Today, I am grateful that somehow, by God’s grace, I was able to not become consumed with the darkness and was able to hold on through that dark time until I finally saw and felt the light of God’s love and peace and assurance. It’s always just around the corner.

I think I was able to hold on due to the ties with my support group, my willingness to reach out, and my desire to always do The Next Right Thing in life.

If you are feeling that darkness of depression, or if you have PTSD and the depression is creeping in too, be sure to reach out. Help really is always there. And there is light, just around the bend!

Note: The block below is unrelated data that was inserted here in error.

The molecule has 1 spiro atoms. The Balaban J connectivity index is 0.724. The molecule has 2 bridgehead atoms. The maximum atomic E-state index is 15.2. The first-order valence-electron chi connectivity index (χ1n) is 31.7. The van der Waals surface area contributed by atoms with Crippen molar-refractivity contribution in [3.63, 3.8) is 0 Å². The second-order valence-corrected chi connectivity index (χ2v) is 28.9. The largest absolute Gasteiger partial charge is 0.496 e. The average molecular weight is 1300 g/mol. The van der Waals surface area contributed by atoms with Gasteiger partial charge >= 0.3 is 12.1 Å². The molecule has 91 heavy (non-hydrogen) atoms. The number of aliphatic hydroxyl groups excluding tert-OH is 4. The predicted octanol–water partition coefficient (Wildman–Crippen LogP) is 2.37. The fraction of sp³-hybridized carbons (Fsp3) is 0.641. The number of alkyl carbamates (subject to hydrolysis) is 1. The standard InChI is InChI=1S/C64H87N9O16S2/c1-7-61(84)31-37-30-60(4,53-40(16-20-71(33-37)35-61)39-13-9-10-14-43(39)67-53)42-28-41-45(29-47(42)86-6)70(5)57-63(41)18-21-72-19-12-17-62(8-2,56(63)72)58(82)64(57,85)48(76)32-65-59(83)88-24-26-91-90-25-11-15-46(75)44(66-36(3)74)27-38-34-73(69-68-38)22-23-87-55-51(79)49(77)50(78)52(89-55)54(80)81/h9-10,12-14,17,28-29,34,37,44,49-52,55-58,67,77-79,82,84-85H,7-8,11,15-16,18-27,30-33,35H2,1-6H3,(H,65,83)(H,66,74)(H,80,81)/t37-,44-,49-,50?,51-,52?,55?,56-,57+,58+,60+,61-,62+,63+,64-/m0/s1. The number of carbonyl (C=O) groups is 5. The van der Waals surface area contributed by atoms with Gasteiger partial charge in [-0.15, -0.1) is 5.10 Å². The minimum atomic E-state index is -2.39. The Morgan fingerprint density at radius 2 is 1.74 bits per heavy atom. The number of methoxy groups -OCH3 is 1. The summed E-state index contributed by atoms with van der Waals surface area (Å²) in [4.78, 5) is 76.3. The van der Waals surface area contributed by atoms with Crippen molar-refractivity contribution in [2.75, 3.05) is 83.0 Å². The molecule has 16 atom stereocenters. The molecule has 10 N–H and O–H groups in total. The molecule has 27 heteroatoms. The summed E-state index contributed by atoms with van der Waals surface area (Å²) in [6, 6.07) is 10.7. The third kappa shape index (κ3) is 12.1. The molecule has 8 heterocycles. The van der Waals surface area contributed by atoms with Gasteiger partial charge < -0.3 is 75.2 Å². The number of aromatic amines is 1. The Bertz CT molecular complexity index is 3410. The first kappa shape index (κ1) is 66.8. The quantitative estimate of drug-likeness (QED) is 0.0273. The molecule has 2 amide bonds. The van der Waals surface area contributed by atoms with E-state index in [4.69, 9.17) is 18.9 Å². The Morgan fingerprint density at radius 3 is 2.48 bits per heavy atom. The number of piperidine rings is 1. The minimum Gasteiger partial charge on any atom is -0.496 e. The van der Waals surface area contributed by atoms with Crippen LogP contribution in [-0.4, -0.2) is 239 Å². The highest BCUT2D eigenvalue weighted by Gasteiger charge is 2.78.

Contact you physician, a mental health provider, a member of clergy, a friend, or a family member and tell them you are struggling and need some help. Let others’ into your life and know you are not alone. Depression doesn’t have to mean darkness for eternity.